Jim
  • Peet Boot Dryer
    with Glove attachment, do your boots & gloves............works great
  • boot dryer
    I do quite a bit of scuba diving, so my gloves a soaked inside. My gloves are 5mm thick so turning them inside out is not much of an option. A day or so on the boot dryer (w/the glove adaptor) and they are good to go.
  • Options
    glove dryer
    you can look at ski boot/glove dryers(one without heat). They use a small fan to circulate air.

    I usually just hang them so air can circulate.
  • As with my neoprene boots, I use
    cardboard from a box, cut it accordingling to the depth and diameter needed, make it into a roll, then place into my neo socks, boots, gloves and/or NRS mitts before clipping them, tube side up, to the hanger for drying.
    We have hot water heat and occasionally the registers (not the big, old fasioned type), in whatever manner works for my use, items are placed above the units for faster drying. 'Clip' clothespins are still handy fasteners with many uses.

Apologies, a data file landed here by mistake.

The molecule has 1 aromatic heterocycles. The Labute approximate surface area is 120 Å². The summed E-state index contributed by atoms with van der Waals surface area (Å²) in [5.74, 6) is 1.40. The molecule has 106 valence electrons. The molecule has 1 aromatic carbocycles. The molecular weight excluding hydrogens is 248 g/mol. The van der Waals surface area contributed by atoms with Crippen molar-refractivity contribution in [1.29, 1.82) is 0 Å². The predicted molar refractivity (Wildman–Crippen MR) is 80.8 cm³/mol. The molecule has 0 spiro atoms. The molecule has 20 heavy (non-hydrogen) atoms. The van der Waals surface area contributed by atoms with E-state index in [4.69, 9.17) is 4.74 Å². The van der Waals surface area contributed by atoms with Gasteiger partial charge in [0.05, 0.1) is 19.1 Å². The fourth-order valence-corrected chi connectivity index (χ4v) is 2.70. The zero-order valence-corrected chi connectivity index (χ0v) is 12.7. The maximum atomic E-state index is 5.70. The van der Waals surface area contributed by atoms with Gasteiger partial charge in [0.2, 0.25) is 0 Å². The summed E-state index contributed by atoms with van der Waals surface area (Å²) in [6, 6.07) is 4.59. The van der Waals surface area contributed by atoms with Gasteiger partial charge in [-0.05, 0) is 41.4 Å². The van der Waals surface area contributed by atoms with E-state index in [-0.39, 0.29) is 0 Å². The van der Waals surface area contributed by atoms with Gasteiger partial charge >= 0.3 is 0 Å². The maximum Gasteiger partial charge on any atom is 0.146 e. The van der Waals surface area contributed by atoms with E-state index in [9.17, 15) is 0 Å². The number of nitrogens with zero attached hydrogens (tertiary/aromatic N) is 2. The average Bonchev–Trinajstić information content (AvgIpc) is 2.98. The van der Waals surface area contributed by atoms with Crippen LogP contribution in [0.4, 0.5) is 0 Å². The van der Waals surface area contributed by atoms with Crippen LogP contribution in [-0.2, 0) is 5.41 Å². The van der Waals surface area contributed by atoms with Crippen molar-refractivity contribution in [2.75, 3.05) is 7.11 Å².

PS: I do not place my neoprene items directly on the heater surfaces. Over time, it's not good for the components used in the fabric.
  • If you do much paddling, ...
    -- Last Updated: Nov-02-12 2:45 PM EST --

    ... you'll really appreciate having a boot dryer. I wouldn't want to be without one just in terms of drying various other outdoor boots, but getting into paddling just makes having a boot dryer that much nicer than it already is. As others have pointed out, a boot dryer will also work on gloves. They work slowly though (overnight is about the right amount of time).